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08/26/1998 14:46:00 Russia likely to tighten forex controls -analysts

By Mike Dolan

LONDON, Aug 26 (Reuters) - Russia may be forced to tighten

restrictions on the convertibility of the rouble as the only way

to shore up the currency's recent collapse, analysts in London

said on Wednesday.

A scramble for dollars by both banks and citizens in Russia

has seen dollar/rouble rates soar since the country's effective

default and devaluation on Aug 17.

If the rouble continues to weaken at this rate, analysts

said, inflation will acclerate sharply, real incomes will be cut

and social and political tension could rise further.

There may be no alternative to exchange controls if the

government of acting Prime Minister Viktor Chernomyrdin is to

buy some breathing space to stabilise the situation, they said.

"It's unrealistic to expect they can simply use reserves to

calm the situation," said David Simmonds <SMDP.PA>, emerging

markets economist at Citibank. "It will need some other

approach."

"If things are to be steadied it must involve some form of

more formalised capital controls and convertibility

restrictions."

Officially recognised dollar rates against the rouble have

risen more than 30 percent in the nine days since an effective

floatation of the rouble was announced, while grey market rates

and street rates for the dollar have more than doubled.

The mark/rouble rate rose 69 percent on Wednesday alone to

be fixed at 7.86.

After being forced to suspend trading on the Moscow

Interbank Curency Exchange (MICEX) on a number of occasions this

week, the central bank rendered Wednesday's trade null and void

and said there would be no fixing during the session.

Analysts said this move may already be a precursor to

further restrictions on the market.

Russia's central bank said earlier on Wednesday it was not

reasonable to intervene in large-scale amounts since it was

practically the only seller of foreign currency around in the

domestic market. It said it spent $8.8 billion in July and

August defending the currency, $1.8 billion since August 17.

Independent analysts said its reserves are now prbobaly less

than $15 billion.

Tension between the government and the central bank has

intensified. Acting Prime Minister Viktor Chernomyrdin said on

Wednesday he was "extremely dissatisfied" with the work of the

central bank over the past two days.

Interest rates are already at punitively high levels and a

further rise in rates to support the rouble would be pointless

in such a panicky market and would only risk accelerating the

meltdown in the banking system, analysts said.

"We're almost certain to get a tightening of restrictions on

rouble convertibility in the next couple of days," said one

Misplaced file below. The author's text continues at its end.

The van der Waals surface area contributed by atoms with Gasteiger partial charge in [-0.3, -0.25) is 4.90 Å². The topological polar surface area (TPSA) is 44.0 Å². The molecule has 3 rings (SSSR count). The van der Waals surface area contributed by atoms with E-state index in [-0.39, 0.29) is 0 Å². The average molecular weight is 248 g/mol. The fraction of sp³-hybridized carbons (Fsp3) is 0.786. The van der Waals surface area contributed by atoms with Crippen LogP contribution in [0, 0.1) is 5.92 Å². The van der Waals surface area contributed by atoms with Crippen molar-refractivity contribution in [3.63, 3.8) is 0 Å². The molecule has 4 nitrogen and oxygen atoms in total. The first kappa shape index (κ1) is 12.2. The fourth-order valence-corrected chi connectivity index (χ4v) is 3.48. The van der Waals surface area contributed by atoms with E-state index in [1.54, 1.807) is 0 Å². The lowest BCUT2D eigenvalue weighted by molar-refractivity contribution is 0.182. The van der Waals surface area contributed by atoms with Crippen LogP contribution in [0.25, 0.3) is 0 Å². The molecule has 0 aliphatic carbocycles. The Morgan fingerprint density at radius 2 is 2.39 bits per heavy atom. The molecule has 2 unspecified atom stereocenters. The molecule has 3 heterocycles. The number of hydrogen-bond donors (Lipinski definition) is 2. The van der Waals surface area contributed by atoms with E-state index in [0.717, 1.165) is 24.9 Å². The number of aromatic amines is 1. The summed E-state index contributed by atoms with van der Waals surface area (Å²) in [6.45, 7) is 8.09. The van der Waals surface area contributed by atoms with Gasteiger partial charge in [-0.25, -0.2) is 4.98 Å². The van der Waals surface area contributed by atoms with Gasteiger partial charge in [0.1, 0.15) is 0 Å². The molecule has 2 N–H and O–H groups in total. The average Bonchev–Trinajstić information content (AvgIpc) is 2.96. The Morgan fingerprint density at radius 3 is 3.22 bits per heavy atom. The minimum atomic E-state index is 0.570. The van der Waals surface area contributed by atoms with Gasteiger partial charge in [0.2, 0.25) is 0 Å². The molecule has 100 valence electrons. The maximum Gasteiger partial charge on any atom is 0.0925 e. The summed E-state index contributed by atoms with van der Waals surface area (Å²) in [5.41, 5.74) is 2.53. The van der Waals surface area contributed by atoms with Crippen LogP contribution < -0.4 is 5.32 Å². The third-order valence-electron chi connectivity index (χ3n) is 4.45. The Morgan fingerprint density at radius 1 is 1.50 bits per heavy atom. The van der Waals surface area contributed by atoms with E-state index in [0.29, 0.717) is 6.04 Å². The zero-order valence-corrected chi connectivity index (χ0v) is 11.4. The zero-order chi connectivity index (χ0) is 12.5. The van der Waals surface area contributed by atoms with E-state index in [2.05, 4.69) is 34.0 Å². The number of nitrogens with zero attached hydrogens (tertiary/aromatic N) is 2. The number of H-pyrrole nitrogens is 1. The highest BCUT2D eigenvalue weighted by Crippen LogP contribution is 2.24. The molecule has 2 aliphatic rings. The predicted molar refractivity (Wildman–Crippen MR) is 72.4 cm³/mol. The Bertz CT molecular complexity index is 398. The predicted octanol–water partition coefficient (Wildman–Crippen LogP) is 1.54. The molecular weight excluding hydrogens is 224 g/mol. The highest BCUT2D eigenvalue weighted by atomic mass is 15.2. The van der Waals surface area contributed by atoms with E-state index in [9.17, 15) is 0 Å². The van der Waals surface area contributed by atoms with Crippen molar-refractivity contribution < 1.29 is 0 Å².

Russia economist at a European bank in London.

"In effect in Russia, we've stepped back three or four years

in terms of its transition to a market economy."

Russia's central bank signed a series of International

Monetary Fund (IMF) regulations in June of 1996, including

Article 8 which makes the rouble convertible for current account

purposes.

The status of this convertibility is likely to be a key

topic of discussion during Russia's negotiations with the IMF

over disbursement of funds due next month, analysts said.

Renewed exchange controls would likely hinge on legally

limiting the amount of foreign currency residents and domestic

banks can buy or freezing hard currency accounts, while

reintroducing an officially determined daily rouble rate.

"We are moving potentially to measures whereby foreign

exchange deposits of the population may be frozen," said Phil

Poole, head of emerging market research at ING Barings in

London. "This calls into question Russia's ability to service

external debt in the short term and certainly into 1999."

But, while economists reckon these controls are rarely

successful in completely preventing capital flight, they said it

may be the only option for authorities in their attempt to

stabilise the situation in the short-term.

Foreign investor confidence is already rock bottom following

the government's effective default and restructuring of its

rouble debt this month. As a result, there may be an implicit

assumption in Moscow that foreigners are going to be absent from

Russian markets for a long to come anyway.

Analysts said the uncertainty surrounding Russia's foreign

exchange policy, the effective default on its debts and the

political implications of rising inflation would continue to

depress the currency in that situation.

They said the new government's priorities of paying wage

arrears, bailing out banks and subsidising industry would

require them to print more roubles and accept a sharp rise in

inflation as a result.

((London newsroom +44171 542 6762, fax: +583 7239,

uk.emerging markets.news@reuters.com))

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